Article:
Well established by the 1920s - with the Models "1919" and "1920" in sizes 1, 2 and 3 - Aciera of Le Locle, Switzerland offered a number of high-quality miniature drilling and tapping machines intended for the homological, instrument making and similar industries. Of these, the better known are the No.6, No.10 (described below) the E.3 and E.3.T-tapper the 20,000 r.p.m. Servo 7150 and the largest of the smaller sizes, the 13 mm-capacity Type 13
Built in both an early "rounded" style and later with particularly neat-looking more angular lines, the "miniature" Aciera drills-cum-tapping machines were offered as three models, the No. 6, No. 10 and more powerful No. 13 (this being identical, dimensionally, to the No.10) - the numbers representing the maximum drilling capacity in steel. All could be supplied as either simple drills, the 6T, 10T and 13T or, as the 6E, 10E and 13E for tapping - these having a control switch marked with an extra position - "Tapping" - and a double contactor that reversed the spindle direction automatically at an operator-set point. When tapping, the permitted revolutions were marked on the speed chart in red. In addition, an ingenious controlled-pitch tapping model was available that, with a gear housing attached to the quill and interchangeable pitch leadscrews, facilitated making high precision threads into thin or soft materials. A further development was a special model with a form of pneumatic-hydraulic control for use in batch manufacturing or long runs.
Arranged in a conventional way, with an electric motor at the back driving, by a narrow V-belt, a multi-groove pulley at the front with 8-steps on the No. 6 and six on the No. 10, a particularly wide choice of speed ranges and motors was offered. Some 2-speed motor versions of the No. 6 had sixteen speeds spanning 350 to 12,000 r.p.m. - while a similarly specified No. 10 could have as many as twelve from 175 to 10,000 r.p.m.; the speed ranges and motor availability for both models are shown separately below. Early tapping machines are known to have used a different drive with a flat belt and, generally, two fewer speeds in each range.
While the upper section of the belt-drive guard was arranged to hinge open for the changing of speeds, it did not, unfortunately, automatically release and tension the belt; instead, the lower section had to be manually unlocked by releasing a bolt. Once slackened, the assembly could be slid forwards, the speeds changed, and then pushed back to tension the drive and the bolt retightened.
Rotating in high-class, adjustable ball races, the spindle was held in a hardened and ground quill that ran in a honed bore in the cast-iron body. Quill movement - the No. 6 had a travel of 50 mm, the No. 10 twice as much at 100 mm - was by rack-and-pinion gearing under the control of a single lever, adjustable for length by being slid through its mounting - and also for its initial setting by te use of castellated faces on the inner and outer sections of the mounting boss outboard of the graduated depth-control drum. Drilling depth was controlled by a vertical shaft whose end finished in a knob positioned to the left of the chuck; the shaft was locked by a through bolt and the travel shown on a scale, graduated with both inch and mm ruler marks, on the head's front face. No.6 Drilling machines had a spindle nose with a taper to DIN 238-B12A fitted with a precision chuck while built-in 24-volt light unit - neatly integrated into the head behind the drill chuck - was a standard and useful fitting. The No.10 model could, as an option, have a spindle fitted with a No. 1 Morse taper - in which case the quill was machined with a knock-out slot.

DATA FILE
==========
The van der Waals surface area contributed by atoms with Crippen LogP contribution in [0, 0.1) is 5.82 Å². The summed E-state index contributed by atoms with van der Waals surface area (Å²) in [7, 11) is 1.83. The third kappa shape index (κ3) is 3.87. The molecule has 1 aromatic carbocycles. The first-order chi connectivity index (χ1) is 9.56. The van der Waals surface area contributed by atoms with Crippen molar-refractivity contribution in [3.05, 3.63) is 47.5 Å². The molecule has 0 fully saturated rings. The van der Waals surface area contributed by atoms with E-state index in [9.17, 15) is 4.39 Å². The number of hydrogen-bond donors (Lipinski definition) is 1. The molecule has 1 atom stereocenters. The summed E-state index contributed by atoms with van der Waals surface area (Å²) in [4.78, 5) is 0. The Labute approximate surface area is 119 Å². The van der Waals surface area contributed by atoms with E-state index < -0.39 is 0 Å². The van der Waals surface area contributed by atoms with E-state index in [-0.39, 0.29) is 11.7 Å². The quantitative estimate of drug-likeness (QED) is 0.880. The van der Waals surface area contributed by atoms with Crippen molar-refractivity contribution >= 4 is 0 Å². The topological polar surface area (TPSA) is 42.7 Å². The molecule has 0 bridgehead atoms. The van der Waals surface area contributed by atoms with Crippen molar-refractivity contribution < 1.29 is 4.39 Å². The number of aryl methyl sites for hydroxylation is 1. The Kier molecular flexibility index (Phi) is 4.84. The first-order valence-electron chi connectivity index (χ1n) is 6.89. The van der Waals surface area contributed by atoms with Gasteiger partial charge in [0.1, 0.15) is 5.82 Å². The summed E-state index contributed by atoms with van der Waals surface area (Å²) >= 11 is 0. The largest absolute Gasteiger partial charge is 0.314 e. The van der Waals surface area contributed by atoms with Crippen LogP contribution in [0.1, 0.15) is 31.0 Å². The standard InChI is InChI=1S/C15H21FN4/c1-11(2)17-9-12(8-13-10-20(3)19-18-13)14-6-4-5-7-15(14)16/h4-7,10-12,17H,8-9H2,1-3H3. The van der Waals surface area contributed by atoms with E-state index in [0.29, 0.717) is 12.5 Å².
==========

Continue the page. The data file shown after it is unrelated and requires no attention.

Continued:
As the drill was intended to be as accurate and as rigid as possible, there was no rise-and-fall table; instead, for a coarse setting, the whole of the drill head was arranged to travel (for 200 mm on the No. 6 and 300 mm on the No. 10) up and down a large-diameter, steel column, machined with a rack into its front face. Adjustment of the head's position was by a crank handle inserted into a square socket on the front face, a clamping lever being positioned to the right, at the rear. The crank did not engage the rack directly but instead - to prevent the head falling under its own weight - through worm-and-wheel gearing with it's usual "self-locking" properties. The rather unusual positioning of the head-lift control on the front face may have been to allow easier access when the drills were mounted in gangs of up to six at a timer on a common base - these versions being known as the K Type.
All versions of the drill were available for mounting on the customer's own bench with a plain table (Types 6T1s and 10T1s) or with a coolant trough (Types 6T1 and 10T1) - the final digit indicating one machine on its own base. When fitted to the maker's sheet-metal stand the type designation changed to 6K and 10K and, if ganged up in a line on a common cast-iron base, the suffix was changed to match fitted e.g. four in line for bench mounting with a coolant trough would been the Model 6T4 and on the maker's stand 6K4 - the same system being used for the Model 10.
Tapping versions required care in set-up and operation - and before using one reference to the operating manual is highly recommended.
Other makers of miniature drilling machines included, over many decades: Worner, Jones and Shipman, Pollard, Meddings (MB10), Servo, G.Boley, Bergeon, Leinen, Oldak and Apex, Derbyshire, Micromecchanica, Flott (TB6), Sloan & Chace, IME, Hauser, Dixi, Cataract, Nora and Precise..
The writer seeks high resolution photographs of all small Aciera drilling and tapping machines. Can you help? If so, do please email